NEW YORK (
) -- The markets turned violently to the downside Wednesday on French bank worries.
The Dow Jones Industrial Average
plunged 519.83, or 4.62%, to 10,719.94. The
fell 51.77, or 4.42%, to 1120.76. The
dropped 101.47, or 4.09%, to 2381.05.
Melissa Lee, the moderator of
's "Fast Money" TV show, said the S&P is 3 percent away from a bear market.
Tim Seymour warned investors to get out of the way of a market that feels futures driven and is not trading by the fundamentals. He said investors were hostage today of late-day moves by levered ETFs and futures.
Dennis Gartman agreed, saying investors should "hide" and "get to the sidelines." He said the market is so unpredictable and explosive it can go anywhere, noting the S&P at one point moved 20 handles in 20 to 30 minutes.
Gartman added that the swings were occurring in all the markets, not just equities.
For a breakout of some stocks from a recent "Fast Money" TV show, check out Dan Fitzpatrick's "3 Stocks I Saw on TV."
3 Stocks I Saw on TV
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Seymour said it's "scary" when you can make the case for the S&P both at 900 and 1275 at the end of this month.
Dan Nathan said options traders were scrambling to buy protection on a day when the VIX shot above 40.
Karen Finerman said she took out her buy list and bought some
shares, even though it required her to chase it to $30.28. She said she was happy to own it, adding she was not spending her time trying to figure out the bottom of the market.
JJ Kinahan said the VIX has moved up more than 120% in three weeks and advised investors to trade a lot smaller. For example, instead of buying 200 shares of a company instead of a 1,000 shares, he said.
Lee said the financials took it on the chin, especially
which "fell off a cliff" in the last hour of trading. Seymour said it's amazing to see Goldman, which was down 8.82% today, at 10% discount to tangible book value.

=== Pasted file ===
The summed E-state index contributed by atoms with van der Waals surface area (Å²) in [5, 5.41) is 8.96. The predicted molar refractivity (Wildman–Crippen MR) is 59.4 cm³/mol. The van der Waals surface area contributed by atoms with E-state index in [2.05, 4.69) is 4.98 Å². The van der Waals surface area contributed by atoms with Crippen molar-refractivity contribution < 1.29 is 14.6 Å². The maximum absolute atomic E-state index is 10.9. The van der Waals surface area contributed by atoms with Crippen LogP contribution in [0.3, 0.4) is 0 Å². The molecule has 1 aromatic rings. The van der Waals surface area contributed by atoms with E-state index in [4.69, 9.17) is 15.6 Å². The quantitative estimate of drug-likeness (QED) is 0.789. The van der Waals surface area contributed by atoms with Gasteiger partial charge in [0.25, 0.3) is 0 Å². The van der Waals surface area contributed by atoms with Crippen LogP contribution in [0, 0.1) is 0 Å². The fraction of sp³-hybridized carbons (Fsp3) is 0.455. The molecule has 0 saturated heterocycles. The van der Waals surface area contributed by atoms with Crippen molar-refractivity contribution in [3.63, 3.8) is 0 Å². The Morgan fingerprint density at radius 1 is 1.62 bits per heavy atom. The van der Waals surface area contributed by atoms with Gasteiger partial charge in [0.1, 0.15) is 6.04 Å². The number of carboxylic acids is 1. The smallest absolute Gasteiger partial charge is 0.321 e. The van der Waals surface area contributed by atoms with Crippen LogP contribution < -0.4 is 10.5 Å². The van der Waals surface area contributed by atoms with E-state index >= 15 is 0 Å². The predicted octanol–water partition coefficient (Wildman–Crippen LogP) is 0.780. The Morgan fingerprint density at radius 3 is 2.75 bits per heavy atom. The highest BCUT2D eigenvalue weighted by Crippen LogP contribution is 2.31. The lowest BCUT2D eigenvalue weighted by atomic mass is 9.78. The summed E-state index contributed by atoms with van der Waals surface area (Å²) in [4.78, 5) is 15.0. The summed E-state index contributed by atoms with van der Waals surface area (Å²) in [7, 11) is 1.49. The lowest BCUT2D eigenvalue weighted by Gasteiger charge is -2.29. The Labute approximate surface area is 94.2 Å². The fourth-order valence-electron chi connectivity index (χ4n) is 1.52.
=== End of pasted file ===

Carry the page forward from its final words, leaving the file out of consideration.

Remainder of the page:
Bank of America
, which was down 11% today, Paul Miller, an analyst with FBR Capital Markets, commented on a report that bank was in talks to sell its stake in a Chinese bank. He said it was a good step because it will free up $12 billion of capital.
He said investors are still trying to figure out what the bank's liabilities are and what its business model will look like after it has dealt with them. He said his favorite bank in the financial space is
, which he said is going to report some "tremendous" numbers from its mortgage banking business.
For a technical perspective of the market's convulsive behavior, Carter Worth, a chartist with Oppenheimer & Co., said the violent market behavior is signaling a significant break in a upward trend in the markets since March 2009. He said the big question for investors now is to figure out whether the market is on a secular bear trend or a secular bull trend. "Where the dust settles is anyone's guess."
senior stocks commentator, noted a wave of insider buying by corporate executives, who either are positioning or seeing value. He said the takeaway for investors is something along the lines that it's a buying opportunity if you think it's 2008 and it's not if you think it's 1974.
Is it safe to be in gold after it rose above $1,800 an ounce today? Rich Ilczyszyn, of Lind-Waldock, said that with gold up $100 in three days, investors are wrong in thinking of gold as a safe-haven play. He said it's run up too high, too fast, adding he would take a profit or maybe go short.
Gartman agreed, saying it's a disconcerting to see a cab driver buying gold. He said he's a lot less bullish on gold and talked about cutting his position in half. He agreed with Ilcyszcyn that the CME may step in and raise margins.
, which was up 5.16% in afterhours trading on a strong-than-expected earnings report, Brian Marshall, of Gleacher & Co., who upgraded the stock today, said the company turned in a good report. He said investors will be looking ahead to analysts day in September to see what Cisco is going to say about reinvigorating its product portfolio.
Looking at some names that bucked today's slide, Lee mentioned some retail names, including
. Finerman said the retailer looks very good, despite seeing its stock down for the day. Gartman said high-end spending will probably be curtailed on the heels of the market crash. "The world has changed a lot."
In the final trades, Kinahan said he was a seller of Apple 300 puts. Seymour said he liked the gold miners. Nathan favored collaring long positions in
SPDR Gold Trust
. Finerman reiterated her preference for Disney. And Gartman suspects the Bank of Japan may intervene, in which case he would sell the yen short.
--Written by David Tong in San Francisco.
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